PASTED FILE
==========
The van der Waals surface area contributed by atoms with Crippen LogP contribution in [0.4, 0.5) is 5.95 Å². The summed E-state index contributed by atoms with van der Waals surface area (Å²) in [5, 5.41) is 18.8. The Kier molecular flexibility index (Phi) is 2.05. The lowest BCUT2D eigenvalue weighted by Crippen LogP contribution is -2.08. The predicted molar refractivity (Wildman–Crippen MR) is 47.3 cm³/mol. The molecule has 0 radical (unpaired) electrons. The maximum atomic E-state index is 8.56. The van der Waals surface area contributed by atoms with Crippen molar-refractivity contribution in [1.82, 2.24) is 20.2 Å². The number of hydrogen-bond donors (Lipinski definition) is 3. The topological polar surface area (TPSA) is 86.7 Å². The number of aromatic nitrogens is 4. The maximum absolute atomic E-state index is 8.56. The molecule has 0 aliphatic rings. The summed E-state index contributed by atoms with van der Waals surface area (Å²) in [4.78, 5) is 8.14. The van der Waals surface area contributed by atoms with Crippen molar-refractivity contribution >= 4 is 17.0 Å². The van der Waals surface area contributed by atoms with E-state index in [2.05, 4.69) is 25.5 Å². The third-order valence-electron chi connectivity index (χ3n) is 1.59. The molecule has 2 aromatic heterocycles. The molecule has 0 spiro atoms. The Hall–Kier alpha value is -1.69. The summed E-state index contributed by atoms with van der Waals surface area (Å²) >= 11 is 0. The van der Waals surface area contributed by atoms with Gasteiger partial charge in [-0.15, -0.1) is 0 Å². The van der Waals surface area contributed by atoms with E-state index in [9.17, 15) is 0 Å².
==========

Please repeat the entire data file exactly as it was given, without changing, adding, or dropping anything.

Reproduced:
The van der Waals surface area contributed by atoms with Crippen LogP contribution in [0.4, 0.5) is 5.95 Å². The summed E-state index contributed by atoms with van der Waals surface area (Å²) in [5, 5.41) is 18.8. The Kier molecular flexibility index (Phi) is 2.05. The lowest BCUT2D eigenvalue weighted by Crippen LogP contribution is -2.08. The predicted molar refractivity (Wildman–Crippen MR) is 47.3 cm³/mol. The molecule has 0 radical (unpaired) electrons. The maximum atomic E-state index is 8.56. The van der Waals surface area contributed by atoms with Crippen molar-refractivity contribution in [1.82, 2.24) is 20.2 Å². The number of hydrogen-bond donors (Lipinski definition) is 3. The topological polar surface area (TPSA) is 86.7 Å². The number of aromatic nitrogens is 4. The maximum absolute atomic E-state index is 8.56. The molecule has 0 aliphatic rings. The summed E-state index contributed by atoms with van der Waals surface area (Å²) in [4.78, 5) is 8.14. The van der Waals surface area contributed by atoms with Crippen molar-refractivity contribution >= 4 is 17.0 Å². The van der Waals surface area contributed by atoms with E-state index in [2.05, 4.69) is 25.5 Å². The third-order valence-electron chi connectivity index (χ3n) is 1.59. The molecule has 2 aromatic heterocycles. The molecule has 0 spiro atoms. The Hall–Kier alpha value is -1.69. The summed E-state index contributed by atoms with van der Waals surface area (Å²) >= 11 is 0. The van der Waals surface area contributed by atoms with Gasteiger partial charge in [-0.15, -0.1) is 0 Å². The van der Waals surface area contributed by atoms with E-state index in [9.17, 15) is 0 Å².